In regards to Sankara’s beliefs, he relied on the Upanisads to support his monistic philosophy of Brahman. Brahman [derived from Brh, meaning growing; not to be confused with Brahmin, the priestly class or Brahmanas, the ritual texts] is without any cause and effect, and remains unaffected by anything (Masih 64). Sankara’s monistic beliefs are in favor of the Mahavakyas (foundational texts of Vedanta, sayings from Upanisads), using them to gain Brahman. By becoming Brahman, one can conquer daily life. To become Brahman, one must know Brahman. Passages from the Upanisads, such as “This everything, all is that self” (Brihadaranyaka Upanisad, II.4.7), and “Brahman alone is all this” (Mundaka Upanisad, II.2.11) support Sankara’s beliefs. The basis of Sankara’s teachings can be summed into one sentence: Brahma satyam, jaganmithya jivo brahmaiva na parah, (Brahman alone is real, the world is illusory and the jiva is identical with Brahma) (Masih 66).
Sankara teaches that to realize Brahman, one must achieve bodhi (awakening) (Masih 102). Karma, in this sense, is disregarded from the process of obtaining liberation. Karma is a temporary achievement, therefore cannot be associated with the attainment of Brahman, since liberation through Brahman is eternal. In no way does Sankara support the belief of karma. He does not even support the doctrine of jnana-karma-samuccayavada, in which Brahma-jnana and karma are combined (Masih 102). In order to gain liberation, one must gain purification of the mind (Sattva-Suddhi), by concentrating to the point where the mental stream is steadily flowing wards off disturbing thoughts. It is only then that one can fully attain enlightenment and followed by liberation.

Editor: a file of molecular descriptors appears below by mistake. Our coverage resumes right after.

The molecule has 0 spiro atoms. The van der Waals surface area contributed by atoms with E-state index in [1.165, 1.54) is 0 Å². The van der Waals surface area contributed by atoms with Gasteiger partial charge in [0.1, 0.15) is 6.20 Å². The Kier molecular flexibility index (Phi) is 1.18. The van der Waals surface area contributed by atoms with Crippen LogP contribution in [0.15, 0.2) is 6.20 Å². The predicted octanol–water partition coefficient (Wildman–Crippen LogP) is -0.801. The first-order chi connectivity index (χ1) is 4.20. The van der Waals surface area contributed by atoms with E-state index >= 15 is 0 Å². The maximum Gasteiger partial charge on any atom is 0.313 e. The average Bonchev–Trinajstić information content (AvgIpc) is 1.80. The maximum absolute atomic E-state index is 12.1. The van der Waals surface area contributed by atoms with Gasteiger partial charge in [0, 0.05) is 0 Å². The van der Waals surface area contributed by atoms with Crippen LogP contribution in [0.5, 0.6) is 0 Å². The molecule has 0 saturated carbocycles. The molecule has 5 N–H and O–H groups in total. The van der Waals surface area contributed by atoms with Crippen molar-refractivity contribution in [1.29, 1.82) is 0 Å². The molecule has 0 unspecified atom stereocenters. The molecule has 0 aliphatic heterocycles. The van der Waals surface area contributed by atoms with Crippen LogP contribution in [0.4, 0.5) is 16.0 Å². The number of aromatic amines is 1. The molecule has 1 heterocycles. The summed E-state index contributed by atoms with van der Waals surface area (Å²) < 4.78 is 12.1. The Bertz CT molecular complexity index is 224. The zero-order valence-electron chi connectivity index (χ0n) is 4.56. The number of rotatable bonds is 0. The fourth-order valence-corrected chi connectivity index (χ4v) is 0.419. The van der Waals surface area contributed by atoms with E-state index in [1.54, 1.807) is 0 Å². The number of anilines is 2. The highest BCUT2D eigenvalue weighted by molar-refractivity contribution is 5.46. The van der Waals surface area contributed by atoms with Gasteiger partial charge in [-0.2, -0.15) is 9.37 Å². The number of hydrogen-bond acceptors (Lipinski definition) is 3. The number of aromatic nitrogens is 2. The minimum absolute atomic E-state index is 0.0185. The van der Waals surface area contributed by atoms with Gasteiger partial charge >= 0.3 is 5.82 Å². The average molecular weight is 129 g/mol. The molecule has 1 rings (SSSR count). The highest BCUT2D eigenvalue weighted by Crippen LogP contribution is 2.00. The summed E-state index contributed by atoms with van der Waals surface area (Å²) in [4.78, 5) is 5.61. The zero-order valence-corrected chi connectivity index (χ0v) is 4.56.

Throughout the thirty-three years of life that Sankara attained (presumed death in either 600 or 837 AD) (Isayeva 83), he brought new beliefs to the world.
Isayeva, Natalia (1993); Shankara & Indian Philosophy. Albany: State University
of New York Press.
Masih, Y. (1987); Shankara’s Universal Philosophy of Religion. New Delhi:
Munshiram Manoharlal Publishers.
– Nirvikaplaka pratyaksa
Written by Katie Duffin (Spring 2009), who is solely responsible for its content.